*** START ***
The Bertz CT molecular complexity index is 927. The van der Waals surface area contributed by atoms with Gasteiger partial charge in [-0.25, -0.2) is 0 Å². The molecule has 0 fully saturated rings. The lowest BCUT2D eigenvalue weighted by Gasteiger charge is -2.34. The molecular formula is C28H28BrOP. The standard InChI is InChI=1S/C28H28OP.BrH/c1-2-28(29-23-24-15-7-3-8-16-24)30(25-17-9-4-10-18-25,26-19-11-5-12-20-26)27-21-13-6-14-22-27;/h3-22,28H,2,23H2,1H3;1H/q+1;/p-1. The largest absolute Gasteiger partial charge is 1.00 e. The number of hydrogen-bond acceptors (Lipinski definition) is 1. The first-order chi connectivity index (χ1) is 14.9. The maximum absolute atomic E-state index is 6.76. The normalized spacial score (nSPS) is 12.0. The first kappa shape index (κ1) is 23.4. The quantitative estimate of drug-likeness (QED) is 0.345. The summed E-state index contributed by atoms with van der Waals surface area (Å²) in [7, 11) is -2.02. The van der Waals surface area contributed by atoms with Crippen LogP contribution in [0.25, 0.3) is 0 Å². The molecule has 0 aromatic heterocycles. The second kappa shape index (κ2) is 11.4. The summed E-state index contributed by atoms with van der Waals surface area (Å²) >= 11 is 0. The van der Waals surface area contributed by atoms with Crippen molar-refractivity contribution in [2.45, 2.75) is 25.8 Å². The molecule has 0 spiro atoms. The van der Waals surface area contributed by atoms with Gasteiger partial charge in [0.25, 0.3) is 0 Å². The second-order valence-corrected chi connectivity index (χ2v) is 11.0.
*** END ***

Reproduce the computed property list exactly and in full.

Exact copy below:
The Bertz CT molecular complexity index is 927. The van der Waals surface area contributed by atoms with Gasteiger partial charge in [-0.25, -0.2) is 0 Å². The molecule has 0 fully saturated rings. The lowest BCUT2D eigenvalue weighted by Gasteiger charge is -2.34. The molecular formula is C28H28BrOP. The standard InChI is InChI=1S/C28H28OP.BrH/c1-2-28(29-23-24-15-7-3-8-16-24)30(25-17-9-4-10-18-25,26-19-11-5-12-20-26)27-21-13-6-14-22-27;/h3-22,28H,2,23H2,1H3;1H/q+1;/p-1. The largest absolute Gasteiger partial charge is 1.00 e. The number of hydrogen-bond acceptors (Lipinski definition) is 1. The first-order chi connectivity index (χ1) is 14.9. The maximum absolute atomic E-state index is 6.76. The normalized spacial score (nSPS) is 12.0. The first kappa shape index (κ1) is 23.4. The quantitative estimate of drug-likeness (QED) is 0.345. The summed E-state index contributed by atoms with van der Waals surface area (Å²) in [7, 11) is -2.02. The van der Waals surface area contributed by atoms with Crippen LogP contribution in [0.25, 0.3) is 0 Å². The molecule has 0 aromatic heterocycles. The second kappa shape index (κ2) is 11.4. The summed E-state index contributed by atoms with van der Waals surface area (Å²) >= 11 is 0. The van der Waals surface area contributed by atoms with Crippen molar-refractivity contribution in [2.45, 2.75) is 25.8 Å². The molecule has 0 spiro atoms. The van der Waals surface area contributed by atoms with Gasteiger partial charge in [0.25, 0.3) is 0 Å². The second-order valence-corrected chi connectivity index (χ2v) is 11.0.